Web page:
Page Banner

United States Department of Agriculture

Agricultural Research Service

Research Project: INTEGRATION OF NUTRITIONAL, GENETIC AND PHYSIOLOGICAL APPROACHES TO IMPROVE PRODUCTION EFFICIENCY OF RAINBOW TROUT

Location: Small Grains and Potato Germplasm Research

Title: Taurine supplementation to alternative dietary proteins used in fish meal replacement enhances growth of juvenile cobia (Rachycentron canadum)

Authors
item Lunger, Angela - VA POLYTECH I&STATE UNIV
item Mclean, Ewen - VA POLYTECH I&STATE UNIV
item Gaylord, Thomas
item Kuhn, David - VA POLYTECH I&STATE UNIV
item Craig, Steven - VA POLYTECH I&STATE UNIV

Submitted to: Aquaculture
Publication Type: Peer Reviewed Journal
Publication Acceptance Date: July 3, 2007
Publication Date: October 3, 2007
Repository URL: http://riley.nal.usda.gov/nal_web/digi/submission.html
Citation: Lunger, A.N., Mclean, E., Gaylord, T.G., Kuhn, D., Craig, S.R. 2007. Taurine supplementation to alternative dietary proteins used in fish meal replacement enhances growth of juvenile cobia (Rachycentron canadum). Aquaculture. 271:401-410

Interpretive Summary: Taurine supplementation to alternative dietary proteins used in fish meal replacement enhances growth of juvenile cobia (Rachycentron canadum) Two separate 8 week feeding trials were conducted to examine the impacts of fish meal replacement with an organically certifiable yeast-based protein source with and without supplementation of methionine, tryptophan, and taurine to diets for juvenile cobia. Results from this study indicated that fish fed diets supplemented with taurine exhibited significantly higher weight gain and better feed efficiencies than all other fish. Diet significantly impacted biological indices such as muscle ratio (MR), visceral somatic index (VSI), and hepatosomatic index (HSI). The 75% yeast-based protein diet without taurine returned the lowest MR values and the highest VSI and HSI values. In the second trial, diets were formulated to contain 43% crude protein and 11% lipid, with the control diet containing 100% herring fish meal and the same yeast-based protein replacing fish meal at 50, 75, and 100% of dietary protein. All diets except the control were supplemented with taurine at 0.5 g/100 g dry diet. Results from this study indicated that increasing amount of yeast-based protein led to decreased weight gains and feed efficiencies regardless of taurine supplementation using identical diet formulations except for taurine supplementation. MR values tended to decrease while VSI and HSI values tended to increase with increasing fish meal replacement. It is obvious from the results from both of the present studies that taurine supplementation does have a significant impact on growth and feed efficiency of juvenile cobia when they are fed diets containing high levels of plant-based proteins as replacements for fish meal. Additionally, alternate proteins, especially those of plant and yeast-based origin can be incorporated at very high levels in diets for cobia with proper amino acid supplementation.

Technical Abstract: Two separate 8 week feeding trials were conducted to examine the impacts of fish meal replacement with an organically certifiable yeast-based protein source with and without supplementation of methionine, tryptophan, and taurine to diets for juvenile cobia. In the first trial, diets were formulated to contain 41% crude protein and 13% lipid, and a yeast-based protein replaced fish meal at 50 and 75% of dietary protein with and without supplemental taurine at 0.5 g/100 g dry diet. The control diet contained 100% herring fish meal. Methionine and tryptophan were added to all diets except the control to resemble the amino acid profile of fish meal. Results from this study indicated that fish fed diets supplemented with taurine exhibited significantly higher weight gain and better feed efficiencies than all other fish. Diet significantly impacted biological indices such as muscle ratio (MR), visceral somatic index (VSI), and hepatosomatic index (HSI). The 75% yeast-based protein diet without taurine returned the lowest MR values and the highest VSI and HSI values. In the second trial, diets were formulated to contain 43% crude protein and 11% lipid, with the control diet containing 100% herring fish meal and the same yeast-based protein replacing fish meal at 50, 75, and 100% of dietary protein. All diets except the control were supplemented with taurine at 0.5 g/100 g dry diet. Results from this study indicated that increasing amount of yeast-based protein led to decreased weight gains and feed efficiencies regardless of taurine supplementation. However, weight gain and feed efficiencies did increase when compared to a previous study [Lunger, A.N., McLean, E., Craig, S.R., 2007. The effects of organic protein supplementation upon growth, feed conversion and texture quality parameters in juvenile cobia (Rachycentron canadum). Aquaculture 264, 342–352] using identical diet formulations except for taurine supplementation. MR values tended to decrease while VSI and HSI values tended to increase with increasing fish meal replacement. It is obvious from the results from both of the present studies that taurine supplementation does have a significant impact on growth and feed efficiency of juvenile cobia when they are fed diets containing high levels of plant-based proteins as replacements for fish meal. Additionally, alternate proteins, especially those of plant and yeast-based origin can be incorporated at very high levels in diets for cobia with proper amino acid supplementation.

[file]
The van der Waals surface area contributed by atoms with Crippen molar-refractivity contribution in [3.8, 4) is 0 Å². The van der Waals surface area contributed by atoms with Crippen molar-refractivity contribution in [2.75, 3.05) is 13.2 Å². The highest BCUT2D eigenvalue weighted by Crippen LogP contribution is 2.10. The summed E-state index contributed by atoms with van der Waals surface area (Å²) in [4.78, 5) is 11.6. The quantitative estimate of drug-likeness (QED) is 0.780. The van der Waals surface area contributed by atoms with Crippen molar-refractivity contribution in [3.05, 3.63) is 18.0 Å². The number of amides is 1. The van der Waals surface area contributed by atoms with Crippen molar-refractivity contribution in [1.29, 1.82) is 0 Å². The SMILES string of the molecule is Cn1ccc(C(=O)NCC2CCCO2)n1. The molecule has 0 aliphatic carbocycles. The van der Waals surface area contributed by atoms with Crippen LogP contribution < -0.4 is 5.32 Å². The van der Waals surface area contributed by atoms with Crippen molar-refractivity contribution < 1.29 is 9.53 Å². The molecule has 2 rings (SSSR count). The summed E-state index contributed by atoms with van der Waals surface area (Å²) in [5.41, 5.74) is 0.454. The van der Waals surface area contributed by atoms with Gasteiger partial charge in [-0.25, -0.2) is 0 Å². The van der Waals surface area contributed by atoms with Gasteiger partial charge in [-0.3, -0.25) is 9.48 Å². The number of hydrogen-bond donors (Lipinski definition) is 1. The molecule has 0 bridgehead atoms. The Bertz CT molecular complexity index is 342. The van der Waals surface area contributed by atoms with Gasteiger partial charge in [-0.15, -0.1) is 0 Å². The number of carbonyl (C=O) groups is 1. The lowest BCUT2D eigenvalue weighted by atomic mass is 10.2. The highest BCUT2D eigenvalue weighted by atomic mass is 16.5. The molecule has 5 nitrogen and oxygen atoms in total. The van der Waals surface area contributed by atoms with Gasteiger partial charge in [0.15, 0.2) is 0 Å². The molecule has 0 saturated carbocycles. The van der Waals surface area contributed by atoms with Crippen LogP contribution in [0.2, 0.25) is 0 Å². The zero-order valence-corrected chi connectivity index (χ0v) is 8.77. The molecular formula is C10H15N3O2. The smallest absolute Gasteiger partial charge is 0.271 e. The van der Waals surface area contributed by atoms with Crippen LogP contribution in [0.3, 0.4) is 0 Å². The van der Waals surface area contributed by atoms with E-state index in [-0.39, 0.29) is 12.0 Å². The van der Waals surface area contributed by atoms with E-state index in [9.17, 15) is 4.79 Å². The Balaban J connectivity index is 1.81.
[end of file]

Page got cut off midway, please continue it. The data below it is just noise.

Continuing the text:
Last Modified: 9/2/2014
Footer Content Back to Top of Page